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Should I Buy a New or Used Car?

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Buying new versus used is a question every car shopper faces with no one right answer. New cars offer reassurance not to mention that intoxicating new-car smell. Used cars almost always cost less but may need repairs. Examine the pros and cons before making your choice.

5 advantages of buying a used car

More people buy used cars than new ones: More than 39 million used cars were sold in 2020 compared with 14.2 million new vehicle registrations during the same period, according to Experian. Here are a few reasons why:

No new-car depreciation

Most vehicles lose about half their value by the time that they’re five years old, and sometimes even earlier. At three years old, the vehicle has about 75% of its lifespan remaining, a “sweet spot” when you could get the greatest lifespan for the lowest price. Older cars might cost less but would have less life left, on average. The chart below breaks it down.

When is the Best Time to Buy a Used Car?
Car Age Predicted Lifespan Remaining Estimated Car Value Remaining 
1 year old 92% 80%
3 years old 75% 50%
5 years old 58% 40%

Lower costs

You’ll not only pay a lower upfront cost for a used car, but maintaining one is typically cheaper, too.

Lower price: The average new car costs nearly $40,000 while used cars are about a third less expensive: $22,351 at the end of January 2021.

Lower insurance costs: It typically costs less to insure a used car than a brand-new one.

Lower registration fees: Many states charge registration fees or taxes based on the vehicle’s value or age. New cars with higher values tend to cost more.

Lower loan fees: The cheaper the car, the less you’ll have to borrow to pay for it and pay in interest charges, freeing up your finances for other expenses.

Less stress

It’s much easier to become “underwater” or upside down on a new car, which is when you owe more on the loan than your car is worth. This can cause problems if you want to sell the car or it’s stolen or totaled in a car accident.

That’s less of a worry with used cars. Plus, if a child throws Cheerios like confetti in your back seat or a shopping cart scrapes the side panel, you may be less stressed knowing the car is used already.

Nicer car

Rather than get a new Toyota, you could look at a used Lexus. Buying used means you could save money and/or afford to shop in a higher class of vehicle, one with a luxury nameplate or a model with a higher trim and more features.

You’ll have access to a wealth of information on a used car that you may not have on new models, including common problems and other history you could research.

Relatively high resale value

Because a bulk of its depreciation is in the rear view, you may be able to sell the car in a few years for close to what you paid for it.

5 advantages of buying a new car

Despite the higher price tag, buying a new car does have its pluses:

More choice

Despite the fact that there are a greater number of places to buy a used car, you may have to sacrifice the exact paint color or features that you want. A dealership, on the other hand, will most likely have the new car you’re looking for or be able to get it. A new car can be ordered with the precise combination of model, color and features you want.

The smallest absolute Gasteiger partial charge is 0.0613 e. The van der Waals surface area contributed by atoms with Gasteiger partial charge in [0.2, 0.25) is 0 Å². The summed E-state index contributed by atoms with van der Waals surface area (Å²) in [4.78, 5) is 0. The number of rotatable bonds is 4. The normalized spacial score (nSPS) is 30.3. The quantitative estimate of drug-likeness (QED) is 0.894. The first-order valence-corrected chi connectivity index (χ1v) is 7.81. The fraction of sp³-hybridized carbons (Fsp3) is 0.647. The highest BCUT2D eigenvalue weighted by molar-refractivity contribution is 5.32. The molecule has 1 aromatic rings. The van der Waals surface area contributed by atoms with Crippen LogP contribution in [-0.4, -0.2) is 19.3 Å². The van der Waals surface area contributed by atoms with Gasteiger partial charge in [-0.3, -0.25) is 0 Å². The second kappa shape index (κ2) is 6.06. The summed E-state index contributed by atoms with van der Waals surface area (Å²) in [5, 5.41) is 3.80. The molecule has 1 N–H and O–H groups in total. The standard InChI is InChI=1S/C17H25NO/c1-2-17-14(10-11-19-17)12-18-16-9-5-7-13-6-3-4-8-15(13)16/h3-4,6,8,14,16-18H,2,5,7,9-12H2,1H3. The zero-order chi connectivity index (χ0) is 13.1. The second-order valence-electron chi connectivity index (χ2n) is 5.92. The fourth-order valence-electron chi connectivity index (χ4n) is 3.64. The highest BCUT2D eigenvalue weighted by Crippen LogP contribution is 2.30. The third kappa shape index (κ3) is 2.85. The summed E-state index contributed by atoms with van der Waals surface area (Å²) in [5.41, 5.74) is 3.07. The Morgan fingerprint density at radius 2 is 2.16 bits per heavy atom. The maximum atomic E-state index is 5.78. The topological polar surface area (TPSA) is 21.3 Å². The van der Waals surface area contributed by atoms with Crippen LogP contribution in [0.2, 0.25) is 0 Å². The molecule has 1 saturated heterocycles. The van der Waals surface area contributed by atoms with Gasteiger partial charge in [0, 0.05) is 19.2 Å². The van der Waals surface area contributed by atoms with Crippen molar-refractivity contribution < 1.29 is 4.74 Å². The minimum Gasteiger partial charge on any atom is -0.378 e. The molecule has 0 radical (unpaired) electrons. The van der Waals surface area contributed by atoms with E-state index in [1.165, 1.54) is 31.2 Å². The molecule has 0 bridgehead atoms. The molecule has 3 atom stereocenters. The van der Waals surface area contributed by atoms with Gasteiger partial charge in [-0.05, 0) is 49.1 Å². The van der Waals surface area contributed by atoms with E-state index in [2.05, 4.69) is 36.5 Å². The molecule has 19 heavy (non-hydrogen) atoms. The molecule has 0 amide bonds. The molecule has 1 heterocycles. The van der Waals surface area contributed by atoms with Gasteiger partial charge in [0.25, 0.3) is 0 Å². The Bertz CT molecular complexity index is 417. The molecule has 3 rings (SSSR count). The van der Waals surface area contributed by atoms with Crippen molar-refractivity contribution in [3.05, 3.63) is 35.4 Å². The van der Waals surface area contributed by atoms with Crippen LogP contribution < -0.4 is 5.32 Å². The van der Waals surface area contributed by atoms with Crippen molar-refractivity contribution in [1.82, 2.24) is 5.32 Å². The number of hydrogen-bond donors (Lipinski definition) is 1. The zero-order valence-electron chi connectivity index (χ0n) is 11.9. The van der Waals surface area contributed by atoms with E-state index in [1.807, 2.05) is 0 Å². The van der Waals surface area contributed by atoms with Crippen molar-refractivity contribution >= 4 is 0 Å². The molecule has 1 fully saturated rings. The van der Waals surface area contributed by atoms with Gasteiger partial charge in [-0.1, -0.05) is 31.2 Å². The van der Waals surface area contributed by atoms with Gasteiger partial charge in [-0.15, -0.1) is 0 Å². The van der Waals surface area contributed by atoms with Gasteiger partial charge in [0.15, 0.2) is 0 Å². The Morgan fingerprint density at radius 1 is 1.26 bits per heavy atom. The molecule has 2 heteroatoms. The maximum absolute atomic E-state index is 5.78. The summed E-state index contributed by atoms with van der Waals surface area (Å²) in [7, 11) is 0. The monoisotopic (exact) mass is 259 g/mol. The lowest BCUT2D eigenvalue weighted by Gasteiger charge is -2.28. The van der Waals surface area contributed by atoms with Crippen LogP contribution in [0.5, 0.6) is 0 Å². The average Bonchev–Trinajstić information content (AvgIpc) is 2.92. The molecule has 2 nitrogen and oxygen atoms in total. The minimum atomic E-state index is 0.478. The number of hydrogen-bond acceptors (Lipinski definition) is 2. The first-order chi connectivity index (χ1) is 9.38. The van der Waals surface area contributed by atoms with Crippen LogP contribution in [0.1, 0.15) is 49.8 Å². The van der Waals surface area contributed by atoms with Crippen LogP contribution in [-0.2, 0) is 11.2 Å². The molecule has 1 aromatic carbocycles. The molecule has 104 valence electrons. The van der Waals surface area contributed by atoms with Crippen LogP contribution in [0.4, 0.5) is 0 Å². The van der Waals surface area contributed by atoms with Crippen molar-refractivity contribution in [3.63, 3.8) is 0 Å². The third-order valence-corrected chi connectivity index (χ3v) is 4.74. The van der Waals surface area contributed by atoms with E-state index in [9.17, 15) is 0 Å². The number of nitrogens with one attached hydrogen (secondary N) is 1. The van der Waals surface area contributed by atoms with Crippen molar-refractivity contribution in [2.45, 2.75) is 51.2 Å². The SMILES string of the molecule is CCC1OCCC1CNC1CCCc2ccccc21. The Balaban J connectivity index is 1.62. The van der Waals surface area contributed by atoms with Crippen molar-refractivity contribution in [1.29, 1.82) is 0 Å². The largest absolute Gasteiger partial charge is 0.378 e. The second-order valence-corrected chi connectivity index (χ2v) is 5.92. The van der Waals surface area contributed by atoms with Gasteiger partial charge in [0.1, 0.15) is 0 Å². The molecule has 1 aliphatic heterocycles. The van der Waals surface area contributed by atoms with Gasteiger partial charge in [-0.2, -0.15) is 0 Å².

Financing deals

Automakers offer deals on new cars, including rebates and 0% APR financing for those with great credit. Even if you don’t qualify for a promotional annual percentage rate (APR), most auto lenders offer the lowest rates to those who buy the newest cars.

Peace of mind

Most new cars come with at least a three-year, 36,000-mile basic warranty. And even though it’s possible to buy a used car with some of its original factory warranty remaining and purchase an extended car warranty, some manufacturers offer longer warranties that only apply to the first owners. For example, Kia offers a 10-year, 100,000 mile powertrain warranty that drops to five years, 60,000 miles for subsequent owners.

Convenience

With no need to look up a vehicle history report or independent inspections to arrange, there are fewer steps to buying a new car. Even though most dealerships will start the vehicle registration process with your state or local government for a new or used car sale, private-party buyers will have to do all of this legwork on their own.

Dealerships will even help you line up your financing, but remember, the only way to know if you’re getting a fair rate is to bring your own auto loan offers for comparison.

Latest tech

Newest technology could mean state-of-the-art fuel efficiency and advanced safety features in addition to drool-worthy infotainment and connectivity, such as Mercedes-Benz’ 56-inch touch screen that runs almost the whole width of the car.

New vs. used cars: Which one is right for you?

A used car makes sense if budget is your main concern.

But some used cars are more reliable than others. Research the cost of ownership for the specific model you want. Kelley Blue Book (KBB) and Edmunds will estimate its average maintenance, repairs, insurance and other costs over five years.

If you’re unsure what car you should buy, KBB provides a list of “winning” models that have the lowest cost to own.

A new car might make sense if peace of mind is more valuable to you.

If you’ve saved up a large down payment, plan to keep a car for many years and qualify for new-car incentives like 0% APRs or cash back, a new car might be a good bet. Maybe you don’t have the time it takes to research a used car.

There are other ways to get a new or near-new car. Certified pre-owned (CPO) vehicles are used cars certified by the original automaker and protected with their own warranties. Leasing is another way to get a new or CPO vehicle with lower monthly payments.

 

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